Streaming has also contributed to microtransactions becoming more commonplace and gaining foothold on consoles. Fortnite, for example, is free to play on all platforms, but on mobile alone, its add-ons are grossing more than titles like Candy Crush Saga and Clash of Clans. The interesting part is that they are simply cosmetic upgrades – there are no controversial loot box gambling schemes or items that boost your in-game performance or character development. It’s all about enabling dedicated players to customize their own experience and reflect their own personality. These in-game purchases – most notably the victory dance animations – have also become a popular subject of fan-made Youtube videos. Much like Nokia phones’ ringtones at the turn of the millennium, the dance animations have become a thing not by design but by some other force that every product manager on the planet would be willing to die for.

When famous streamer Ninja set out to play Fortnite together with rap artist Drake, the two reached an audience of over 600 000 viewers. Numbers like these rival many prime time TV shows – and in 2018, someone streaming from their home with an interesting enough guest line up can reach them. Humbling moment. A while later, NFL star JuJu Smith-Schuster and rapper Travis Scott also joined Drake and Ninja for a squad game. The chance to combine the fan bases of NFL, Hip-Hop music and eSports into one stream would be any marketing professional’s wet dream, and its combined impact is enormous. There are other, older examples of celebrity gaming stunts, for example Conan O’Brien’s tongue-in-cheek video game sessions with celebrity guests, but that is a completely different case. Pop culture crossovers like this have never been seen before, and in the future, this domain is only going to grow from what we've seen so far.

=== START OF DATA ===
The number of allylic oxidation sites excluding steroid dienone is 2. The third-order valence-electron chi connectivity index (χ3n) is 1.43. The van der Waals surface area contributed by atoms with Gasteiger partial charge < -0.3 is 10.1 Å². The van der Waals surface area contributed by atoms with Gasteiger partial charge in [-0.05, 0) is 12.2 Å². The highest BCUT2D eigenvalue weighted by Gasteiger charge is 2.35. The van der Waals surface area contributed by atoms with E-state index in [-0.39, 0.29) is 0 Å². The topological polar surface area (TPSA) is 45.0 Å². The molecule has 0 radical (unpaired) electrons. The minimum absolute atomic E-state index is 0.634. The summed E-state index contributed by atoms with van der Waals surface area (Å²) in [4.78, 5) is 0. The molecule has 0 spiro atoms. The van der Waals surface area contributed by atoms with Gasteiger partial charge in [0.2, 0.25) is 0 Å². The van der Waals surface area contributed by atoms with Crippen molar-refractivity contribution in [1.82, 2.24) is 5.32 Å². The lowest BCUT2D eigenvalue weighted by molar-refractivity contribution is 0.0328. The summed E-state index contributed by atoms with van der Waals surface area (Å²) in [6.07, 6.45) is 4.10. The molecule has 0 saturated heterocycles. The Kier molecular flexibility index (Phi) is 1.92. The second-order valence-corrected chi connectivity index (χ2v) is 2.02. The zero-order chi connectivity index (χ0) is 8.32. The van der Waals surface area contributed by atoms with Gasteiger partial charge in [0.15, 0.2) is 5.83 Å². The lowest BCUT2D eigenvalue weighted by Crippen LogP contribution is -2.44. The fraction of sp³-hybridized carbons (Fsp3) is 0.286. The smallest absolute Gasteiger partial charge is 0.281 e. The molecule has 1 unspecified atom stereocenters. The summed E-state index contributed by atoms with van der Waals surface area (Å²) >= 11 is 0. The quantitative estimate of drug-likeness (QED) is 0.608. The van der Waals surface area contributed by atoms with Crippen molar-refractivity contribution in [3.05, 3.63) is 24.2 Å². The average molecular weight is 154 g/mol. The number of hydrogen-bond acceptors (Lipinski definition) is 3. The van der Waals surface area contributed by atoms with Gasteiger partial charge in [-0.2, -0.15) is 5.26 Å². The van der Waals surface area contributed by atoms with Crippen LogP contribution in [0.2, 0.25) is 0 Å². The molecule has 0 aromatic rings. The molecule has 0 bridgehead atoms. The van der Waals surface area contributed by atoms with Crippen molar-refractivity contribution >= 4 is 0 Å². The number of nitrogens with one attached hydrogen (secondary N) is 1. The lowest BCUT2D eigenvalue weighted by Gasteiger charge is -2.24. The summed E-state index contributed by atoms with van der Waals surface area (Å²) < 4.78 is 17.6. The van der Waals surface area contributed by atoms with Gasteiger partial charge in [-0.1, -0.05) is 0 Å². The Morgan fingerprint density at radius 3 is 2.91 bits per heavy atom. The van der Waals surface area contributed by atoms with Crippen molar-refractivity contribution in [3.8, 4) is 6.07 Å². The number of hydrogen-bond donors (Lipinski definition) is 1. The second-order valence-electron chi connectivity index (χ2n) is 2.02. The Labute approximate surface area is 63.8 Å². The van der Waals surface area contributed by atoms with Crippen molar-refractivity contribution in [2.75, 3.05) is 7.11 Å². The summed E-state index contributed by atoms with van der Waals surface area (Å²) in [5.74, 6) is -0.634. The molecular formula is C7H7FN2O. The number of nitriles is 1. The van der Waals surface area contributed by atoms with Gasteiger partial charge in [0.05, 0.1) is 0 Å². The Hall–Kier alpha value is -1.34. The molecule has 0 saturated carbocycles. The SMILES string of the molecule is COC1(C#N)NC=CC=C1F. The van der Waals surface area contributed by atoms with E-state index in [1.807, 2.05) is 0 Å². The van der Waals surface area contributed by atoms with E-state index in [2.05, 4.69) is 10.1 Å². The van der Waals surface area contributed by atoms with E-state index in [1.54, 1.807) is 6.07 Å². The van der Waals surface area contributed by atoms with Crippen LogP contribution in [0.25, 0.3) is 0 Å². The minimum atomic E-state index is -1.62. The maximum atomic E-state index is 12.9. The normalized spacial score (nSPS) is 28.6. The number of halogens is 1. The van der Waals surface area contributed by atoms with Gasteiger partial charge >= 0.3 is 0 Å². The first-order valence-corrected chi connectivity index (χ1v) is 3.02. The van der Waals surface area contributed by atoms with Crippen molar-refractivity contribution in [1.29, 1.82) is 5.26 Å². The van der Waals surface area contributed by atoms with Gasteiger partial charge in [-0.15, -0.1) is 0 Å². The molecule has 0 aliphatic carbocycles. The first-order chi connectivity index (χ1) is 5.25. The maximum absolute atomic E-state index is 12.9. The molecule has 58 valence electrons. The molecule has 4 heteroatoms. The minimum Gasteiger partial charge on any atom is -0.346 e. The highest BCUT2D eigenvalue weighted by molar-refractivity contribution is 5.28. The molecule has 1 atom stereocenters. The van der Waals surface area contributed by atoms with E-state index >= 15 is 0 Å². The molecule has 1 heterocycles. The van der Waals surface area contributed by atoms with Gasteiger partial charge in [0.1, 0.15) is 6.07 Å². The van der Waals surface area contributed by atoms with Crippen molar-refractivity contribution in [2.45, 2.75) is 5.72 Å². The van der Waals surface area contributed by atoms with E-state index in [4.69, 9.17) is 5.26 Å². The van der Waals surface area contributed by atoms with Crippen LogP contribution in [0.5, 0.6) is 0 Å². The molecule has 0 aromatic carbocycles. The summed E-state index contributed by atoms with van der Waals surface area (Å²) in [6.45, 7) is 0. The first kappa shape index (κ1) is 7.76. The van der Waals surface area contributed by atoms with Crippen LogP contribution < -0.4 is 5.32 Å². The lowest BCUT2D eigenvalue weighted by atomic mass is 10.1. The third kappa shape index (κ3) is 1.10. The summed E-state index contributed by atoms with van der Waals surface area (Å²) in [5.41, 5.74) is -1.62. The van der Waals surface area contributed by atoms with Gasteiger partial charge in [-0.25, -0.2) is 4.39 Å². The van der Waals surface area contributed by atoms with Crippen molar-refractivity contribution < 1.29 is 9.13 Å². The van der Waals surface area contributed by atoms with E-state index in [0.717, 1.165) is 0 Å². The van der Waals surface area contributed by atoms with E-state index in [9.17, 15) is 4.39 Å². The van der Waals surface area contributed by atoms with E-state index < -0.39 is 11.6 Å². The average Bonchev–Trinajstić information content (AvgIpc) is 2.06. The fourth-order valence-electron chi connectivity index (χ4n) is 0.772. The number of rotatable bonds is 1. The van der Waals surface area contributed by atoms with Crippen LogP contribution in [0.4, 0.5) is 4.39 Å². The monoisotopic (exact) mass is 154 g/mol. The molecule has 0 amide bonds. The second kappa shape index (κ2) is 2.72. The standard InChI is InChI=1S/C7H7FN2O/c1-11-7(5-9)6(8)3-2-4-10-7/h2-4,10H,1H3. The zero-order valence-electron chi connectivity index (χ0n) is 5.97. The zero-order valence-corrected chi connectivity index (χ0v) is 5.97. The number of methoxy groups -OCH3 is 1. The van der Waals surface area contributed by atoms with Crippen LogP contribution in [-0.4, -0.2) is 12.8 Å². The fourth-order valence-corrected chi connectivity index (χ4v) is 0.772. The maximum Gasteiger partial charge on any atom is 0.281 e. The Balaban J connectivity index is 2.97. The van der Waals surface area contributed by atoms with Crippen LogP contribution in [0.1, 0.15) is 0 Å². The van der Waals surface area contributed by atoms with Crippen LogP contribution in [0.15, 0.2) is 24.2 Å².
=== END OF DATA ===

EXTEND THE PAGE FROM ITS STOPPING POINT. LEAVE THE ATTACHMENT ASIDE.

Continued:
It is also worth mentioning that Fortnite was inspired by another game, PlayerUnknown’s Battlegrounds, or PUBG – so much so, in fact, that the creators of the latter initially considered taking legal action against Fortnite for replicating their IP. The major superficial difference is that Fortnite has a much more cartoony visual style. Within the streaming community, Fortnite is already drawing more than twice the viewer counts that PUBG is attracting. It should also be noted that Fortnite costs nothing to play, while PUBG sells for approximately 30 EUR/USD.

What's in it for me?

When acquiring Twitch, Amazon already saw this coming, but countless other companies have been completely blindsided. They missed the platform train, and most of them are now depending on the ones that eventually divide the market for brand visibility. The entire video game live streaming business has turned out to be a much bigger revolution than anticipated: eSports is now a legitimate profession. In Finland, schools are actually offering courses on eSports and instructing on how to gain sponsorships. And quite a few Finnish players can now be found in top tier professional Overwatch teams.

As with most emerging platforms, the gains can be enormous, but the same applies to losses as well. At this point, Twitch is providing good value for companies with the right message. However, the community is highly critical, so your message needs to be authentic and meaningful to the audience – otherwise they will just resent it, and maybe even turn it against you.

Twitch is an immensely entertaining platform. If you haven’t yet, I really recommend that you check it out on your preferred device. Spend an hour or two just browsing thru the streams (late evenings and nights in Europe are usually the busiest times, since a good chunk of the most popular streamers are based in the US). Try to get a feel of the community and figure out what motivates people to stream their gaming sessions, what constitutes and entertaining stream, what drives the fans to voluntarily donate money to the content creators, and how it all ties together.

When you think you’ve gotten your head around this pop culture phenomenon, don’t stop there. The important part is figuring out whether these paradigms could support your daily work or benefit your business. The victory dance comes after that.